Whenever I think of KC's agile offensive line facing some of the NFL's behemoth defensive lines, I keep coming back in my mind to Alexander the Great and the Battle of Hydaspes. (See nifty slide show.) The use of lateral mobility against a stronger, but less agile foe is the most persistent and decisive feature of both the river crossing and the main battle on the other side. The battle on the other side relates more directly to football, although the crossing itself was the real attention-getter for history, and bears discussing, as well.
|Phalanx versus Elephants|
It all boils down to the fact that Alexander could go side-to-side quicker than the Parauvans (Indians (from India)), which gave him numerical advantages in places of his choosing on the battlefield, starting by ganging up on the cavalry on the enemy's left flank. Alexander used skirmishers (like British greencoats of Napoleonic era) to tie up the elephants, themselves - not so much killing them, although that did happen, but putting up thin screens of defenders that just made it hard for the elephants to move around. Let them win every skirmish, but lose little in the defeat and make 'em deal with MORE skirmishers, 'til they were worn out, but also kept away from the real bloodlettings your superior cavalry are inflicting
You can see how the Indians deployed them, by following the slideshow link. At the beginning, Alexander's phalanxes and cavalry both were no match for elephants head-to-head. They were, in fact, terrified (horses wouldn't go near 'em), and sustained heavy losses, whenever they were directly opposed by pachyderms. Sounds kind of like a certain football team I know
The lesson to be taken from what is possibly the finest bit of generalship in recorded history (The best captainships might be the early Israelites), was how the river crossing itself was achieved. Sending his cavalry up and down the river to great fanfare (pre-snap motion?), he wore out King Porus on the other side. Eventually, the Indian king gave up and just kept everybody squarely across the Hydaspes from the main (apparent) Macedonian (Greek) encampment. When Alexander made his move, he left a skeletron crew behind to keep the camp fires burning (An old Israelite trick that George Washington employed in the American Revolution, as well). You never see this in a football game, because the D will always shift in response to pre-snap motion. But the football analogy is the use of lateral movement to keep the elephants chasing, without ever letting them engage, until they're worn out.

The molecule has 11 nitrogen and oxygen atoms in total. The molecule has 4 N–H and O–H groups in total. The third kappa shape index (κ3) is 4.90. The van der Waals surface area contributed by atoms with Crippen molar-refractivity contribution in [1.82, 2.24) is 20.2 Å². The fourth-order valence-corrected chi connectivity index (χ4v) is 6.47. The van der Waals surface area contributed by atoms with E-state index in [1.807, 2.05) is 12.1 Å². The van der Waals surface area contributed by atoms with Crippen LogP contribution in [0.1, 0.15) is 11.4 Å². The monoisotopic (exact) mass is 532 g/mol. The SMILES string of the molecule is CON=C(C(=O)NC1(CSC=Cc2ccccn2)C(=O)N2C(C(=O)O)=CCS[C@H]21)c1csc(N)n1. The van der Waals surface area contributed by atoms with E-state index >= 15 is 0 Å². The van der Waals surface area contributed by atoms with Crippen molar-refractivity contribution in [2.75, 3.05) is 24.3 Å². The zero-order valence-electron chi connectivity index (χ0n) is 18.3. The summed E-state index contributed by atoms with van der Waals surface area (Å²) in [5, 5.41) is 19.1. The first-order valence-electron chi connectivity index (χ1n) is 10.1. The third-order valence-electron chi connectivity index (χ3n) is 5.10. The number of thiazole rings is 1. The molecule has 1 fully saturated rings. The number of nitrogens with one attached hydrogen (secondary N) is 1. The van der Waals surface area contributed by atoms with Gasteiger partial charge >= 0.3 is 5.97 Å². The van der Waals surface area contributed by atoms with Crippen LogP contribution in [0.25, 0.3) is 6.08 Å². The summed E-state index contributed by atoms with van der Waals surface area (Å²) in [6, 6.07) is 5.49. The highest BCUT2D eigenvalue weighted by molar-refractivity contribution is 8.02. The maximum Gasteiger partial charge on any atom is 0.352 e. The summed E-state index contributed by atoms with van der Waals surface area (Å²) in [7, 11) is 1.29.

And Alexander used a LOT of lateral mobility in the battle after the crossing. He sent his cavalry to the right flank, where they destroyed Porus's cavalry "in isolation," as we so often call it when a 3-on-1 somewhere on the field decides the outcome of the play.
The picture, above, shows an artist's conception of Alexander's phalanx taking on an elephant head-to-head. Very costly, and not what the Chiefs want to be doing all day long, although the Greeks discovered on the battlefield that pikes and well-placed arrows could blind or even destroy those pachyderms, and a blinded elephant is friend to neither side.
Now, in football, with both sides evenly matched in number, you can't send 8 guys after the one guy, and get anything done with the other 3. Nor do you use spears and arrows against defensive linemen - unfortunately. But lateral mobility up front and exceptional speed in the backfield means you don't have to. And that's what I think the Chiefs are building towards, with a ZBS featuring the likes of Rodney Hudson.
Sure, we want him to hold up face-to-face, but what we really want to see is our interior linemen avoiding the head-on conflict and trying to get outside of the other team's fatties, and getting a power play on the LBs and secondary outside the hashes.
By the end of games, we want those elephants worn out. And THEN maybe we'll get some action up the middle, same as Alexander did.